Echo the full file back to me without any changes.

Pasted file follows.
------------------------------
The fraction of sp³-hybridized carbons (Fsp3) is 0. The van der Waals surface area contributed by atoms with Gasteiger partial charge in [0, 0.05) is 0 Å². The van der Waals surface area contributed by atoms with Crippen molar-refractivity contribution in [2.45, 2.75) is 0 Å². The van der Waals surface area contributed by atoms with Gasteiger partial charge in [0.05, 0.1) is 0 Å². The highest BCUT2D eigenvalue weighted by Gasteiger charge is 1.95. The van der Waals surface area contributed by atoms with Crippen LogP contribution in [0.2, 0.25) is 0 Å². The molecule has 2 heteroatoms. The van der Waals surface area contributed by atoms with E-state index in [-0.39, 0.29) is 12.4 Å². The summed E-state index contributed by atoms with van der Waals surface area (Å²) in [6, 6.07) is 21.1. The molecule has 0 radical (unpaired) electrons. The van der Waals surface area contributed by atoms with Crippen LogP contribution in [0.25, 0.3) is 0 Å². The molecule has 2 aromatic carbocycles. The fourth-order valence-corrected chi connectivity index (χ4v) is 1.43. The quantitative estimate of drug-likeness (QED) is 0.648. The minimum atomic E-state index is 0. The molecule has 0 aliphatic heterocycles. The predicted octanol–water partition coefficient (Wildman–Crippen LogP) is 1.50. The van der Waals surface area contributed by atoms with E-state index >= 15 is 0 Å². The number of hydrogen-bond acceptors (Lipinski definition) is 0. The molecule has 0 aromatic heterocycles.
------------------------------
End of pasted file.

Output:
The fraction of sp³-hybridized carbons (Fsp3) is 0. The van der Waals surface area contributed by atoms with Gasteiger partial charge in [0, 0.05) is 0 Å². The van der Waals surface area contributed by atoms with Crippen molar-refractivity contribution in [2.45, 2.75) is 0 Å². The van der Waals surface area contributed by atoms with Gasteiger partial charge in [0.05, 0.1) is 0 Å². The highest BCUT2D eigenvalue weighted by Gasteiger charge is 1.95. The van der Waals surface area contributed by atoms with Crippen LogP contribution in [0.2, 0.25) is 0 Å². The molecule has 2 heteroatoms. The van der Waals surface area contributed by atoms with E-state index in [-0.39, 0.29) is 12.4 Å². The summed E-state index contributed by atoms with van der Waals surface area (Å²) in [6, 6.07) is 21.1. The molecule has 0 radical (unpaired) electrons. The van der Waals surface area contributed by atoms with Crippen LogP contribution in [0.25, 0.3) is 0 Å². The molecule has 2 aromatic carbocycles. The fourth-order valence-corrected chi connectivity index (χ4v) is 1.43. The quantitative estimate of drug-likeness (QED) is 0.648. The minimum atomic E-state index is 0. The molecule has 0 aliphatic heterocycles. The predicted octanol–water partition coefficient (Wildman–Crippen LogP) is 1.50. The van der Waals surface area contributed by atoms with E-state index >= 15 is 0 Å². The number of hydrogen-bond acceptors (Lipinski definition) is 0. The molecule has 0 aromatic heterocycles.